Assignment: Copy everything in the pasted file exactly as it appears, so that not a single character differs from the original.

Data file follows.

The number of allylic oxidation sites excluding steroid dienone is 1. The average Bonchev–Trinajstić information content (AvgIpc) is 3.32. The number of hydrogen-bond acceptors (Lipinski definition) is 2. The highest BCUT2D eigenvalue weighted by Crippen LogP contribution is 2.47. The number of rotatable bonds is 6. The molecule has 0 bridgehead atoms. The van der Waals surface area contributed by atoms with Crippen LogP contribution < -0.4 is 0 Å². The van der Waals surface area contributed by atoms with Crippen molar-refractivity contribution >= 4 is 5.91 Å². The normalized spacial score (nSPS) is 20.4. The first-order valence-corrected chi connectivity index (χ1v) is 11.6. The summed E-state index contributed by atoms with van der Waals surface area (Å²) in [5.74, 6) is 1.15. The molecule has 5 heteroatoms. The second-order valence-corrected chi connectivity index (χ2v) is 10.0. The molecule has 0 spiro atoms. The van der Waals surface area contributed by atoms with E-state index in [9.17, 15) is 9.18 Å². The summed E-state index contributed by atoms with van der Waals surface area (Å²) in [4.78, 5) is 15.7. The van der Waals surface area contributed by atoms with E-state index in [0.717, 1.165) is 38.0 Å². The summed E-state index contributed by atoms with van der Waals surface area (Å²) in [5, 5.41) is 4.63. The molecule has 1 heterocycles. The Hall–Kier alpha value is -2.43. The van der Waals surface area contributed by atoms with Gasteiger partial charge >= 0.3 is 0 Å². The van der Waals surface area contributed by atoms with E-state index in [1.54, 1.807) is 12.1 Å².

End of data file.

The number of allylic oxidation sites excluding steroid dienone is 1. The average Bonchev–Trinajstić information content (AvgIpc) is 3.32. The number of hydrogen-bond acceptors (Lipinski definition) is 2. The highest BCUT2D eigenvalue weighted by Crippen LogP contribution is 2.47. The number of rotatable bonds is 6. The molecule has 0 bridgehead atoms. The van der Waals surface area contributed by atoms with Crippen LogP contribution < -0.4 is 0 Å². The van der Waals surface area contributed by atoms with Crippen molar-refractivity contribution >= 4 is 5.91 Å². The normalized spacial score (nSPS) is 20.4. The first-order valence-corrected chi connectivity index (χ1v) is 11.6. The summed E-state index contributed by atoms with van der Waals surface area (Å²) in [5.74, 6) is 1.15. The molecule has 5 heteroatoms. The second-order valence-corrected chi connectivity index (χ2v) is 10.0. The molecule has 0 spiro atoms. The van der Waals surface area contributed by atoms with E-state index in [9.17, 15) is 9.18 Å². The summed E-state index contributed by atoms with van der Waals surface area (Å²) in [4.78, 5) is 15.7. The van der Waals surface area contributed by atoms with E-state index in [0.717, 1.165) is 38.0 Å². The summed E-state index contributed by atoms with van der Waals surface area (Å²) in [5, 5.41) is 4.63. The molecule has 1 heterocycles. The Hall–Kier alpha value is -2.43. The van der Waals surface area contributed by atoms with Gasteiger partial charge >= 0.3 is 0 Å². The van der Waals surface area contributed by atoms with E-state index in [1.54, 1.807) is 12.1 Å².